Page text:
However, a distinction arises here. World PvP=/=Zone PvP. They are similar but hardly the same. World PvP can, in some instances, mean that nowhere is safe. Danger of PvP can be around any corner, and everyone could be spoiling for a fight. In this situation, the "dodgeball" analogy holds water. The PvEer can't help to cross paths with the PvPer sometimes, and only one will walk away from that encounter (guess who).

But then there is Zone PvP. Imagine a place 100 times the size of Warsong Gulch, or Grenz Frontier. A place where there are plenty of places to hide, plenty of hidden treasures to earn, and a place where you are meant to fight other players. If you're here, you're meat. Period. In this place, the counter analogy is "Why are you on the court if you don't want to play?", and you'll get held to it. Cries of "Why does my gameplay experience have to suffer to benefit yours?" gets thrown back and forth between players on both sides.

My policy is to shoot first, ask questions later. But please believe, I will ask afterward, and I will listen to your answer. If I find you're not here to fight, I probably won't bother you again. But I will not let you pass untouched, on the premise or chance that PvP might not be your schickt. I will kill you. I will remind you of why this place is dangerous, why you need to be prepared, and why you need to tread lightly. I'm sorry if your gear is expensive to repair, I'm sorry if you respawn miles away from here, I'm sorry if I fuck up your quest.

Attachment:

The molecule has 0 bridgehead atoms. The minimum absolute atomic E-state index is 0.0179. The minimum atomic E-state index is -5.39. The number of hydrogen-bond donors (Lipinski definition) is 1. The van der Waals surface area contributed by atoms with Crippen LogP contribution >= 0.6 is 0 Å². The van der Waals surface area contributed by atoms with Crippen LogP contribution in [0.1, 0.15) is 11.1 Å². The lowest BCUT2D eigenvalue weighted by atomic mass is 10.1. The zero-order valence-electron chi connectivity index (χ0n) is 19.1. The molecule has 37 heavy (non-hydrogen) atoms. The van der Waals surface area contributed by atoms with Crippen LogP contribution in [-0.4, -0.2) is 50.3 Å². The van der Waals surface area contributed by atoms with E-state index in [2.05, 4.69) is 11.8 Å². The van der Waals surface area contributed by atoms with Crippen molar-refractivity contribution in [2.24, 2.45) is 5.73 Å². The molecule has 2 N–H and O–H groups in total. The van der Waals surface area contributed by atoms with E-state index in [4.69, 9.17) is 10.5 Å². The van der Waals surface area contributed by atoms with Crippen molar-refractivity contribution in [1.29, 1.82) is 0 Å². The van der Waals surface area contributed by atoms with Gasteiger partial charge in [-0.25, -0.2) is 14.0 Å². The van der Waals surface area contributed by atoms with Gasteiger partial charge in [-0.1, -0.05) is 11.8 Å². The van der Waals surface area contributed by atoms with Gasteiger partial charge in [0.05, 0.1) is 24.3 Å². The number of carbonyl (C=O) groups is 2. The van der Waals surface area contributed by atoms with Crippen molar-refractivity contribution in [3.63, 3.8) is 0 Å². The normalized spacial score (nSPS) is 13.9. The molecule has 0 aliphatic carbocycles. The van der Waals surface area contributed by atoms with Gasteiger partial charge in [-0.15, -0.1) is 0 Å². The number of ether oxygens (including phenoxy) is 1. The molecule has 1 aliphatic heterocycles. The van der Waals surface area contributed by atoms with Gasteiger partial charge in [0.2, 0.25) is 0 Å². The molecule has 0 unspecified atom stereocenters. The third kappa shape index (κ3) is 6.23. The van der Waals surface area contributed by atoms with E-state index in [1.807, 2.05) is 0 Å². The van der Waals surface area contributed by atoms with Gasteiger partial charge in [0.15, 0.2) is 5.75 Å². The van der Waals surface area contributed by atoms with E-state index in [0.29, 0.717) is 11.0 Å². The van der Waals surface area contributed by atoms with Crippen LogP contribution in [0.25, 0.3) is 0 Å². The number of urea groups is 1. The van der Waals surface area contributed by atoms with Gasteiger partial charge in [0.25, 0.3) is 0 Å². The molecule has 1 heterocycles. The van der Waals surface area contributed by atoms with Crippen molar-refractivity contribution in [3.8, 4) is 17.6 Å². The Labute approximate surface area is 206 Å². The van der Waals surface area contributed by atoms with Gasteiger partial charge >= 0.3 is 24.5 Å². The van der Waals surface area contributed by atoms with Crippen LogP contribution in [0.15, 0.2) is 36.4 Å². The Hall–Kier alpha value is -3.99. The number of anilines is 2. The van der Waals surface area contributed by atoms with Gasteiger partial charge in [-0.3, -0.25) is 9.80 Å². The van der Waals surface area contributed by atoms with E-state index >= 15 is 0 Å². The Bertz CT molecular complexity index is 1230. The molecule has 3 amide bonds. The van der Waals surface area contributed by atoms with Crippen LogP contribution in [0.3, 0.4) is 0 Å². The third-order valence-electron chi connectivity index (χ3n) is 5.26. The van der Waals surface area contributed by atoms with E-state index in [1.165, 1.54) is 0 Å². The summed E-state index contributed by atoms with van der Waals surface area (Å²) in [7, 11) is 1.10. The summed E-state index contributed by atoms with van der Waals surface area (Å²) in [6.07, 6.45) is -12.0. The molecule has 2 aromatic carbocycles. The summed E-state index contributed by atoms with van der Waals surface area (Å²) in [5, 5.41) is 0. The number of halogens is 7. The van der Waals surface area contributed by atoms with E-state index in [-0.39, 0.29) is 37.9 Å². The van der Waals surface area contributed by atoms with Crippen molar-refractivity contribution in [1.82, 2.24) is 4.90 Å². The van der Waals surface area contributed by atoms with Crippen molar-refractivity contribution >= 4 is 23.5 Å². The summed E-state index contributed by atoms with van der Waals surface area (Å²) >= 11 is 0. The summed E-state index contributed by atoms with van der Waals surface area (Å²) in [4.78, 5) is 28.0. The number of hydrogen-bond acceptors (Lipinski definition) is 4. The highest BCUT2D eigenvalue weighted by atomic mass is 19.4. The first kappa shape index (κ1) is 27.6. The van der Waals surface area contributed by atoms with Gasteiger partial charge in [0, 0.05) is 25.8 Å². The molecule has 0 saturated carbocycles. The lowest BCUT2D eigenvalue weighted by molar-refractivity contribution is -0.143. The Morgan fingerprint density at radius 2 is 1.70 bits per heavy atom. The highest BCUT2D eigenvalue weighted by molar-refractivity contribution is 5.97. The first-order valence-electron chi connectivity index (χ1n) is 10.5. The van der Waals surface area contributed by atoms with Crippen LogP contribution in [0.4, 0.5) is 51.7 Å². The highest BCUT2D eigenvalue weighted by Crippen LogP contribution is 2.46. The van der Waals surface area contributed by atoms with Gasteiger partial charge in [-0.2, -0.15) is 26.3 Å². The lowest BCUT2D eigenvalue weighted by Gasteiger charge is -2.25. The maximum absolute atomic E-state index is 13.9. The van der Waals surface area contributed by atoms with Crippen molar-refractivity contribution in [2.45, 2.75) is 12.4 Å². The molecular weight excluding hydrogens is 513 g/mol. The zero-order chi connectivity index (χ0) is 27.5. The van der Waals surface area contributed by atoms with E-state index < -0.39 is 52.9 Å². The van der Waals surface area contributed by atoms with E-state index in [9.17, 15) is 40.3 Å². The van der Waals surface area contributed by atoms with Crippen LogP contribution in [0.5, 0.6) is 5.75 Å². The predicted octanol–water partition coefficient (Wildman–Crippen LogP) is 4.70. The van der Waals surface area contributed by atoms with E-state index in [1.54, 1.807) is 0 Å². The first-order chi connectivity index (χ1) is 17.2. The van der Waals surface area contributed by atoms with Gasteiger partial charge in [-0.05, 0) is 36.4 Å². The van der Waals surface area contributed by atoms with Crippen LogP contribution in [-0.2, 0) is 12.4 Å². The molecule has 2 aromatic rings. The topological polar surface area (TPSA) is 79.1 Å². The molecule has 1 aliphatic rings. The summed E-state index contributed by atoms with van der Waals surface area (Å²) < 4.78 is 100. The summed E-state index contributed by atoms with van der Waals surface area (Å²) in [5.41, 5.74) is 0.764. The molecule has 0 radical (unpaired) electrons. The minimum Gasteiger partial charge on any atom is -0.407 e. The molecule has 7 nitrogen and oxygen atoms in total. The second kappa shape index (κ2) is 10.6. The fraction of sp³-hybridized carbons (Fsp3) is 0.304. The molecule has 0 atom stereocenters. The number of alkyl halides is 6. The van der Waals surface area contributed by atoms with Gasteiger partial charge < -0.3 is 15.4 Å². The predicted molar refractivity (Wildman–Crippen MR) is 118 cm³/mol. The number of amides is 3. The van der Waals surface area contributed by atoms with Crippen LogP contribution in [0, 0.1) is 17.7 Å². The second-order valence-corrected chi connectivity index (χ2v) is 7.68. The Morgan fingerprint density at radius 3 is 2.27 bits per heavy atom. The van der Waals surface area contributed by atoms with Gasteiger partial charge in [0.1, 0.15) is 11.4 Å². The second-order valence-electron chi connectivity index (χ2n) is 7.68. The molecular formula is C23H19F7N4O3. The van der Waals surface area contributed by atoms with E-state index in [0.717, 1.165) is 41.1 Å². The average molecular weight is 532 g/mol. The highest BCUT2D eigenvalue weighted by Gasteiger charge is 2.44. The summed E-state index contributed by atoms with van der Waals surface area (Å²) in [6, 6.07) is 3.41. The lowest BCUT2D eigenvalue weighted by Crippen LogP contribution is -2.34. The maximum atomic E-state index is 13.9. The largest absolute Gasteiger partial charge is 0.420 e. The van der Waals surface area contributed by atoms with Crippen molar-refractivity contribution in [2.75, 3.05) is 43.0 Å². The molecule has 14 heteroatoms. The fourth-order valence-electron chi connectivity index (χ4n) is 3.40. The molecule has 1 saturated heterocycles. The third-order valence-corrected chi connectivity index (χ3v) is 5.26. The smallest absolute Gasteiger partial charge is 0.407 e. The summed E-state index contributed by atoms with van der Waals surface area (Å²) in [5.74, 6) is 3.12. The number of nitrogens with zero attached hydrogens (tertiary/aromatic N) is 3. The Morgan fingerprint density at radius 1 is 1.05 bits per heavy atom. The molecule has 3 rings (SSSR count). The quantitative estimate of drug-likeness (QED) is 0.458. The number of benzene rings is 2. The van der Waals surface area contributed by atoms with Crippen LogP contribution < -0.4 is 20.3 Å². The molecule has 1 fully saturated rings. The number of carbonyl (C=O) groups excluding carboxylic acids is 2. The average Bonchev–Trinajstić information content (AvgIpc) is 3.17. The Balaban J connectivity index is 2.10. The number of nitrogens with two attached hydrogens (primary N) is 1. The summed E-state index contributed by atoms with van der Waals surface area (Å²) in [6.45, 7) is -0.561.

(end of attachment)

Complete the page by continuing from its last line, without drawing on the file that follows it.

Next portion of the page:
You should have been more careful. PvP is srs bizness.

Guild Life

Well, it's been a crazy week.

I've been made an officer of my guild. Since it's full to capacity, I'm not required to recruit, but they expect officers to organize and help with events without being directed to do so. So far, I've raised interested in structured PvP, and have helped host a few 8v8 matches within the alliance. They've been fun, and I'm impressed with the overall skill level, despite their lack of experience.